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Quick thing on “vague lingo”.

Vague lingo is currently accepted, among white-collar crime academics, as absolutely the best path forward for reining in corporate behavior.

When you have very specific lingo, it’s extremely easy to circumvent the law. You want to keep the law vague and open so you have lots of maneuver room to prosecute. This assumes you trust the government, which when compared with companies I 97% do. Bruce Schneier’s latest book, “Click Here to Kill”, makes the same point [1].

[1] https://www.amazon.com/Click-Here-Kill-Everybody-Hyper-conne...




Counter argument:

Vague language is the best way to enable selective enforcement. Large companies who can afford the best lawyers will be able to find interpretations that are in their favor. Smaller companies would be unable to do this and thus more likely to lose.

And this only gets worse if large companies spend more effort on lobbying — they can get vague wording that makes the public feel good (like something is happening!) but which requires no effort on the company to comply.


>When you have very specific lingo, it’s extremely easy to circumvent the law. You want to keep the law vague and open so you have lots of maneuver room to prosecute. This assumes you trust the government, which when compared with companies I 97% do. Bruce Schneier’s latest book, “Click Here to Kill”, makes the same point [1].

Companies don't have a monopoly on force that the government does. This greatly changes how you calculate who the law should favor. I much prefer specific laws instead of laws that are selectively applied to whomever the government decides to target, because there is a long history of showing a very evil nature in how they pick targets.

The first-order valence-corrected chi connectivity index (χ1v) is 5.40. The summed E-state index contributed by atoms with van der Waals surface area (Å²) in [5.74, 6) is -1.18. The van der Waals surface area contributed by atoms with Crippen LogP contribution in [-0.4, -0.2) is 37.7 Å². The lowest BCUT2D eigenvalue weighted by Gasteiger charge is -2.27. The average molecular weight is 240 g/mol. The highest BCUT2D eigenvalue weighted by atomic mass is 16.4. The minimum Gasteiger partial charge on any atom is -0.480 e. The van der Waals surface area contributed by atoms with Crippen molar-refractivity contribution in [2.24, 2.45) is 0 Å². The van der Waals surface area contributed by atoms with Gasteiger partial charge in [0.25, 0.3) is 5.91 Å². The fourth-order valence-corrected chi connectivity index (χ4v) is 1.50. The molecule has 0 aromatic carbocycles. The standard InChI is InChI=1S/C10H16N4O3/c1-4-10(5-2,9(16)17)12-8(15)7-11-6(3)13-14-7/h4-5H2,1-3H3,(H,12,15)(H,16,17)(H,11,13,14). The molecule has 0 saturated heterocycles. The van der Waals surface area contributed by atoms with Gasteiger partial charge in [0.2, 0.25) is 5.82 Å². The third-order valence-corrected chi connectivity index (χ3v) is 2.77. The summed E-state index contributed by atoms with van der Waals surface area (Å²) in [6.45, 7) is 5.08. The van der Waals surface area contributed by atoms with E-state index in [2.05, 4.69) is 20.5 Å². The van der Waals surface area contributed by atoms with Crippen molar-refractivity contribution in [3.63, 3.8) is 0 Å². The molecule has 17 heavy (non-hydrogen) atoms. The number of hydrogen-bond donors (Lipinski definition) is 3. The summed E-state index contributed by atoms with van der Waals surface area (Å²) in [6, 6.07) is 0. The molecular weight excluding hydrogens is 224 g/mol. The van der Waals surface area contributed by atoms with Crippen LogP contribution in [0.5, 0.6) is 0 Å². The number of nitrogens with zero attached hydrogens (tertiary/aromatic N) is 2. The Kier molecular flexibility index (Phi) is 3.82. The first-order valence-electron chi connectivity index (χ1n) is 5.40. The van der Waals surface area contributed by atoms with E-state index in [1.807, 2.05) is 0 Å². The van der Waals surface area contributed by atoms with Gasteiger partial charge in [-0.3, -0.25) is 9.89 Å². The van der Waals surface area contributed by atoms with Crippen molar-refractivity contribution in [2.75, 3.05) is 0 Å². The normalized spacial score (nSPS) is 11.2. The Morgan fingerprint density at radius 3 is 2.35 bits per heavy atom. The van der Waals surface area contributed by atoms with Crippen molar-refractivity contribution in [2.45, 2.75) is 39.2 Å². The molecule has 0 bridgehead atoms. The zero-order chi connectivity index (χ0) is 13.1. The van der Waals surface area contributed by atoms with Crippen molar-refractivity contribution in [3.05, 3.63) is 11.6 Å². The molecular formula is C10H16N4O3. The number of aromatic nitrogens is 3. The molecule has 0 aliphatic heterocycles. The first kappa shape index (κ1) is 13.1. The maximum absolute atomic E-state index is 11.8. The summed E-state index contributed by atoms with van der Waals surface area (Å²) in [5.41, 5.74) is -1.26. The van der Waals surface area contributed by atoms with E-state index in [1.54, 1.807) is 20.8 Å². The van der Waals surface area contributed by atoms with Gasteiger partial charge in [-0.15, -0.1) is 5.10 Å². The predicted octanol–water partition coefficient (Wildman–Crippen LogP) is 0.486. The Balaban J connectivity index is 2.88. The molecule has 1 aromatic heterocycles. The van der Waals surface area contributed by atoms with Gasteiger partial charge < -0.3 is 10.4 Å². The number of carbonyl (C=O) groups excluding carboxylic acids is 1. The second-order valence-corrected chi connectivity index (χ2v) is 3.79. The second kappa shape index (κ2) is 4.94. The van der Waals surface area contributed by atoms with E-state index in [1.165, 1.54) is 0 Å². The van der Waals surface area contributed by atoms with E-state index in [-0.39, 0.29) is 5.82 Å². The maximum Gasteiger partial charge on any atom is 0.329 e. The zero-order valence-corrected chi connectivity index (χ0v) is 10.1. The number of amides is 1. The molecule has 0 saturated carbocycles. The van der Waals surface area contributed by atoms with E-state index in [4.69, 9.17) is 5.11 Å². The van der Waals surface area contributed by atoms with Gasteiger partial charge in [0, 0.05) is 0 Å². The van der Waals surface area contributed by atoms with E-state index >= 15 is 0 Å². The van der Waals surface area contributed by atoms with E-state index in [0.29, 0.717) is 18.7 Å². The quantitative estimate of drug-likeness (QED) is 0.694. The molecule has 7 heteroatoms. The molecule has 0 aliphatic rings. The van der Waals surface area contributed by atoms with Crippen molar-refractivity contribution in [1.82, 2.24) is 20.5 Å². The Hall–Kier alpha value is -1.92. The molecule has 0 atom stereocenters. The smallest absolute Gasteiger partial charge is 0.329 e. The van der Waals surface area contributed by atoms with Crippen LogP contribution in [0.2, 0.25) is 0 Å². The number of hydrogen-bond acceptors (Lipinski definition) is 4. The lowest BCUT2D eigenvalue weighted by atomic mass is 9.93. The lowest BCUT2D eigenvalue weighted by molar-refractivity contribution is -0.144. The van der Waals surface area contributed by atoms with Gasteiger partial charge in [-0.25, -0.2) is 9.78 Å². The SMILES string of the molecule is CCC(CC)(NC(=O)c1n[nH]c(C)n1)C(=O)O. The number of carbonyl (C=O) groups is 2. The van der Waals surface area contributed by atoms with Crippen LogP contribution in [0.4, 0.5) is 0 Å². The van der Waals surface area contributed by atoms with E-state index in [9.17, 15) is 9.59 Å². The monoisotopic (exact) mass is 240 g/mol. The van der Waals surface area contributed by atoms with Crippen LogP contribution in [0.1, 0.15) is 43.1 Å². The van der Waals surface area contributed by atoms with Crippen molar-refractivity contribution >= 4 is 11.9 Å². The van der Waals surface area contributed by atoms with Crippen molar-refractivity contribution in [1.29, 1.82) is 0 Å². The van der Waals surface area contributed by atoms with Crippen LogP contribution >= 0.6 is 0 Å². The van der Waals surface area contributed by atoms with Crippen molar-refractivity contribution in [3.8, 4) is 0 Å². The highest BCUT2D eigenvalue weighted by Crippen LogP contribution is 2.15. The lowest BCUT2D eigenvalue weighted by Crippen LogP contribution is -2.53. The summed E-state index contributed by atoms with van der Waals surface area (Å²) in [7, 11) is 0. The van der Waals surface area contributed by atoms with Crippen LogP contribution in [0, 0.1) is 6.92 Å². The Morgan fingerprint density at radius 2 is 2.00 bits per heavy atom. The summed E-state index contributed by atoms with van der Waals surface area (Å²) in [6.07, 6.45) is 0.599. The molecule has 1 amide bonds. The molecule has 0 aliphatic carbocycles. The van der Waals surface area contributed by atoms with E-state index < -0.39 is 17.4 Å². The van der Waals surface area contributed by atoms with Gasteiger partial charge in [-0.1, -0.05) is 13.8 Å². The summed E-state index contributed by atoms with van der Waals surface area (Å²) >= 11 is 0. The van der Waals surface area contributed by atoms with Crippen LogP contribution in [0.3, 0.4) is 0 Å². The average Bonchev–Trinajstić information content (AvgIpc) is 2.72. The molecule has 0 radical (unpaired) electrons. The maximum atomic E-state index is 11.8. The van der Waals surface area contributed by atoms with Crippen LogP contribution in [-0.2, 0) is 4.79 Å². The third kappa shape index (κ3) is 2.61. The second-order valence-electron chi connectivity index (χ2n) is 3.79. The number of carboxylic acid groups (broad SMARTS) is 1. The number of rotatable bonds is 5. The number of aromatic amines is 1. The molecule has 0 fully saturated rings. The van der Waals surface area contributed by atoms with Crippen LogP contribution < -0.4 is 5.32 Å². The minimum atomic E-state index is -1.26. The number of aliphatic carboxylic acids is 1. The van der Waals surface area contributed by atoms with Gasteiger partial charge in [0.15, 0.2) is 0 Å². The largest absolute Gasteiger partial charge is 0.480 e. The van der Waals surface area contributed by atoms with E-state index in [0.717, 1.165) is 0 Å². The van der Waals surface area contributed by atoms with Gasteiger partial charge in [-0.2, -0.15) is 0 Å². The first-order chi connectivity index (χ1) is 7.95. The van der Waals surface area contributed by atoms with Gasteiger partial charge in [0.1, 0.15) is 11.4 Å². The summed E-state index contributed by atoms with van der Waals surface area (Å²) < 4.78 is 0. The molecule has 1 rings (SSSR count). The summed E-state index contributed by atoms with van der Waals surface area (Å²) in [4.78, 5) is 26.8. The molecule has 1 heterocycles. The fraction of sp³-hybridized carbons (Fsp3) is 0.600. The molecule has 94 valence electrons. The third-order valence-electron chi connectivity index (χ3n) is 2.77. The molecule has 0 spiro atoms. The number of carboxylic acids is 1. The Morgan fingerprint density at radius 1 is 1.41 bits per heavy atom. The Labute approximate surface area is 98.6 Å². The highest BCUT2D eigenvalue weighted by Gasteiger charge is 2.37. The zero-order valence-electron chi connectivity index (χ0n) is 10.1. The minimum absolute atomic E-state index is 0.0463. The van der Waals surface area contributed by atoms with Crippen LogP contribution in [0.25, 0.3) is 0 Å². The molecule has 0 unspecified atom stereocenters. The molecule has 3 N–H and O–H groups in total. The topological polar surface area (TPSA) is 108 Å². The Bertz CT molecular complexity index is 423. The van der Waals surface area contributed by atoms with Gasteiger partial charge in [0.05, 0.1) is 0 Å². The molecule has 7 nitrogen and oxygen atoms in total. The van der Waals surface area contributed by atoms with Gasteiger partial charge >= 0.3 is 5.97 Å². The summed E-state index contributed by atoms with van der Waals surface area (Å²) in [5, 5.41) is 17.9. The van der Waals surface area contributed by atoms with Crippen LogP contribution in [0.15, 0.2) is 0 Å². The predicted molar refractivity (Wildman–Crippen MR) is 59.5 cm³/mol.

Having recently encountered vague law - specifically GDPR - I cannot give the experience a positive recommendation. The position of being unable to determine what is actually required of your company, what the consequences might be, and thus what the risks actually are makes for an extremely uncomfortable environment.

Core question: what does "reasonable" mean? Do I get to define it, or some information security peer? Is it going to be defined as a matter of convenience by some functionary looking to make quota?

It's my professional responsibility to provide informative and actionable risk assessments and guidance. Crap like this makes that impossible.


The law isn't there to make the company's job easier.


You're absolutely right! Completely, utterly, and unreservedly so.

Laws like GDPR are there to protect people from companies. Not make things easier for them. It's perhaps possible that people might be better protected by laws that are clear than by laws that gesture vaguely in the direction of security. Similarly, people are well-protected by clear automotive safety standards, and poorly protected by the regulation around dietary supplements.

Might that be worth considering?


What makes surveillance capitalism companies scary is not that they make money through ad targeting, it's that the government can force them to give up their data to do much worse things.




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